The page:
On Thursday, Florida Governor Ron DeSantis signed an executive order proclaiming a state of emergency due to the ongoing conflict between Israel and Hamas. The order arrived just days after Hamas launched an offensive on the country, setting off a conflict that has resulted in the deaths of over 1,200 Israelis, at least 1,500 Gazans, and 27 Americans.
This ruling will spring the Florida Division of Emergency Management into action. The goal is to bring Floridians home. They will also send essential supplies to Israel.
The Division of Emergency Management’s spokeswoman, Alecia Collins, said they are arranging flights home for Floridians.
The office of U.S. Senator Rick Scott has been in touch with “dozens of individuals and groups involving Floridians now in Israel,” according to McKinley Lewis.
A church group of 54 individuals from northeast Florida was exploring biblical sites in Israel when violence broke out, and allegations have surfaced that they are having problems leaving the country. The party made it across the border into Jordan without incident on Tuesday and were reportedly waiting for a trip back to the United States.
It’s unknown whether state government employees would participate in these flights, the number of flights planned, or the supplies that would be sent. When part of the emergency response, the Florida National Guard and the Florida State Guard will be activated “when needed” per the executive order’s directive.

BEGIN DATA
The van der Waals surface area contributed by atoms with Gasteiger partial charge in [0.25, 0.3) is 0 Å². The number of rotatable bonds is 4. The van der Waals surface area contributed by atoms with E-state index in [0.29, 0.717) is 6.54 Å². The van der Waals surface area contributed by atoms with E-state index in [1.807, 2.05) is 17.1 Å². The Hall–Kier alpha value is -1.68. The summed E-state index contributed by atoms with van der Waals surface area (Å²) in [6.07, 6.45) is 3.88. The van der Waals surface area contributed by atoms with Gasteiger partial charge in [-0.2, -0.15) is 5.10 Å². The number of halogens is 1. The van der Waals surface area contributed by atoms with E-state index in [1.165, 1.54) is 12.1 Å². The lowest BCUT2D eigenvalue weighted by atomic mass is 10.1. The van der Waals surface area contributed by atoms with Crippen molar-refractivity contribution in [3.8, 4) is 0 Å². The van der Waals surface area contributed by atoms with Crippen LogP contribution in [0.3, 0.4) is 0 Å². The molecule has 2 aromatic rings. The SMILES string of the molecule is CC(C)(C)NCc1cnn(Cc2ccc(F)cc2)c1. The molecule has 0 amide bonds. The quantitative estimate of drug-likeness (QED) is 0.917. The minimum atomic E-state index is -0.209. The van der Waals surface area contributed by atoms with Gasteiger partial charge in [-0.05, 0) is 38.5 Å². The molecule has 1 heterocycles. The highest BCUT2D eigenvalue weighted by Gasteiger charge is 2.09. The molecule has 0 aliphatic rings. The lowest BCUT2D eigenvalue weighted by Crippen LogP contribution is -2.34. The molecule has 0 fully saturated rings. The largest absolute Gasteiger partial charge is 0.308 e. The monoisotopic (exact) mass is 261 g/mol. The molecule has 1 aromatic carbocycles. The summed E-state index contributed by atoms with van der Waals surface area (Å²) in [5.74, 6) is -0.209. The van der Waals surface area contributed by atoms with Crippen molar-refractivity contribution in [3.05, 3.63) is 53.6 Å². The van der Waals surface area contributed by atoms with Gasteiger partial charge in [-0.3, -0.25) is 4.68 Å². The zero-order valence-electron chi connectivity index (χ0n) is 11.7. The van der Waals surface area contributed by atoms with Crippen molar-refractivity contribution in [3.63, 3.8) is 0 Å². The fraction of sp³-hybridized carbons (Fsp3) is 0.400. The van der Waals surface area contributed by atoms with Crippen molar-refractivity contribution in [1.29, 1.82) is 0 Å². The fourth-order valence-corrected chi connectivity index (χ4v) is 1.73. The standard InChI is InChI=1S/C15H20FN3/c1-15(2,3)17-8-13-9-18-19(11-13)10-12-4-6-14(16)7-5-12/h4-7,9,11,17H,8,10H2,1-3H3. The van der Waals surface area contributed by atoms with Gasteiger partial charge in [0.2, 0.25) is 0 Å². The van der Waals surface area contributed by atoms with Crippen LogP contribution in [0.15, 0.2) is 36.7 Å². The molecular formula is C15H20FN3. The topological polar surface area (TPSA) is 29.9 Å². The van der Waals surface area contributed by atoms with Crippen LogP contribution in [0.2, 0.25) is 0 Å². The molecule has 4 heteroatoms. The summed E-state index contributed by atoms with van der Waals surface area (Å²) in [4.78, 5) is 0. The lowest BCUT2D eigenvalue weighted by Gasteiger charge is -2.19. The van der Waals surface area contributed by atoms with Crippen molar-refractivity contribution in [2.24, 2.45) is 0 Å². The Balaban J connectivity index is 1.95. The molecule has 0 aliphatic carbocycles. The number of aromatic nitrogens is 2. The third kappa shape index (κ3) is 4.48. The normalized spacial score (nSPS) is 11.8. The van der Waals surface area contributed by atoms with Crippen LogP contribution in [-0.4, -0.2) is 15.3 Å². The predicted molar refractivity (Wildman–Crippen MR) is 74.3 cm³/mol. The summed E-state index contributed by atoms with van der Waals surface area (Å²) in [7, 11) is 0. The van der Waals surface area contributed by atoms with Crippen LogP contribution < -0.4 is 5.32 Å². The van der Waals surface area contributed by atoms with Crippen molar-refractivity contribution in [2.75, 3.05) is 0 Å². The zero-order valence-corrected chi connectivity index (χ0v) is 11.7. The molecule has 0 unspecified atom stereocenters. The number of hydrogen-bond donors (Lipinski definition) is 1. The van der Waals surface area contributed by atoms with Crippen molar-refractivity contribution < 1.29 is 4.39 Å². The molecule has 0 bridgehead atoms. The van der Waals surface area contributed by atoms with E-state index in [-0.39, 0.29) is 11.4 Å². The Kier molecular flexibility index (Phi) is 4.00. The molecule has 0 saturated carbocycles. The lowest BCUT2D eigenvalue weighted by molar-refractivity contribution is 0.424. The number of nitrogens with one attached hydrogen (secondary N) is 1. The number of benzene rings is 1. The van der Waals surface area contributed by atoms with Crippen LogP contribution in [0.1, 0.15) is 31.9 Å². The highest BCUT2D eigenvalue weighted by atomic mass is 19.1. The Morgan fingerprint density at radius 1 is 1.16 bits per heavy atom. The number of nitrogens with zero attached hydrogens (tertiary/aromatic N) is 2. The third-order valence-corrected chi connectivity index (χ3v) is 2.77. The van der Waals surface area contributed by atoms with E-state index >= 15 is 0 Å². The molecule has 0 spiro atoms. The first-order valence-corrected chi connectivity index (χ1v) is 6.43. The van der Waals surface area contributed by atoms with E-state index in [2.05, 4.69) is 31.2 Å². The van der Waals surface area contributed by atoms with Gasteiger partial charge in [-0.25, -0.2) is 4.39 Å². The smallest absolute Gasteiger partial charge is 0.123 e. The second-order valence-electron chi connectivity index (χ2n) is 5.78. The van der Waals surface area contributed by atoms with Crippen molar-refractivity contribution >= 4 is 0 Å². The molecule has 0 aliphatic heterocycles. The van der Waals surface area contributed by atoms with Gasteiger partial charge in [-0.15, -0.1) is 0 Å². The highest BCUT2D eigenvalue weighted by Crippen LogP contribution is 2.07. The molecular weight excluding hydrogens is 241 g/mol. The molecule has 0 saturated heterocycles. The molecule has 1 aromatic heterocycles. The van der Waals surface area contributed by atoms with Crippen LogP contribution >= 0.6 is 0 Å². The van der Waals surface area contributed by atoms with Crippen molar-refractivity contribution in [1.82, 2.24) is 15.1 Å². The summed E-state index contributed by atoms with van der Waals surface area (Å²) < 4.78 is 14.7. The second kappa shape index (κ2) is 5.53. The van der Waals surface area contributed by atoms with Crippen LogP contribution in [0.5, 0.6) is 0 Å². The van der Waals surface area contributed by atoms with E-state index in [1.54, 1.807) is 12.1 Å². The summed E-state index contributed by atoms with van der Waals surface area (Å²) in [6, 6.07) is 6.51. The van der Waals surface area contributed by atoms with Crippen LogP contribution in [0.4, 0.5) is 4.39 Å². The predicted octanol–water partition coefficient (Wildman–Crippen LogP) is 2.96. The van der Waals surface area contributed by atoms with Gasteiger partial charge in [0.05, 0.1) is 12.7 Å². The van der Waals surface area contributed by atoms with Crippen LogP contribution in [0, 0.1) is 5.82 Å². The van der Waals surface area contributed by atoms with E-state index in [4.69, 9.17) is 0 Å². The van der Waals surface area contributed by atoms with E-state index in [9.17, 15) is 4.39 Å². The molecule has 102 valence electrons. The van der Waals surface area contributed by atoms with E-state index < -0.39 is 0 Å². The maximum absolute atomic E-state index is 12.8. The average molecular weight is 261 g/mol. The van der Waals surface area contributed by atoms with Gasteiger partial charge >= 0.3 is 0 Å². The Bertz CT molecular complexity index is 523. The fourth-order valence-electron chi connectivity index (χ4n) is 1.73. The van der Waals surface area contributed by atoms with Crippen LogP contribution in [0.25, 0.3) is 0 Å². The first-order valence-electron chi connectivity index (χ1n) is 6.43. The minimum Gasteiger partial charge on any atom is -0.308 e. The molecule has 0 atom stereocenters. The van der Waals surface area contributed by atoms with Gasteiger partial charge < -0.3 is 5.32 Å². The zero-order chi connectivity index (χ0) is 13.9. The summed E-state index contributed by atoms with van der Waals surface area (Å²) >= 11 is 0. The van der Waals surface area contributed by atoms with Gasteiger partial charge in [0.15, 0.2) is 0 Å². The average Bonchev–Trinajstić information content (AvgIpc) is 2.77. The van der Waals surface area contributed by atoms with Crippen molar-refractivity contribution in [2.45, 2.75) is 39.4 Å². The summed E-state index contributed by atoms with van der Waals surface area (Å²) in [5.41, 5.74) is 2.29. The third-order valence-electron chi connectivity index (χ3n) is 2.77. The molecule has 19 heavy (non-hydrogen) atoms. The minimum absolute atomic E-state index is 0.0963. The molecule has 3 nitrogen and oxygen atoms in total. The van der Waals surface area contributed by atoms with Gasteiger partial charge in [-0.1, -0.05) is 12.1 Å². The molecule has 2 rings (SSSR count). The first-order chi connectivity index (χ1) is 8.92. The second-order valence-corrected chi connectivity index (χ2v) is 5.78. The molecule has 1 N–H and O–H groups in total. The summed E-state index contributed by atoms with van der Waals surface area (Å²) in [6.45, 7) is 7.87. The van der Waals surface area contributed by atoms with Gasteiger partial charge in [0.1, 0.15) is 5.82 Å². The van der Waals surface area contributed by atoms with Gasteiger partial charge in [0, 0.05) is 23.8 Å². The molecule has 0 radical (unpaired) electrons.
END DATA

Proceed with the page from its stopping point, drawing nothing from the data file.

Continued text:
How many Floridians are currently attempting to escape Israel is also unknown.
According to DeSantis’ office, “more than 20,000 Americans, including Floridians,” live in Israel but would like to return to the United States.
As DeSantis campaigned for president in New Hampshire, he filed an executive order criticizing the federal government for its “failure to begin any rescue or evacuation operations for Americans.”
U.S. citizens and their families “who have been unable to book commercial transit and seek a safe means of departing Israel” were informed Thursday afternoon that charter flights would begin operating Friday for them and other Americans “who have been unable to book commercial transit.”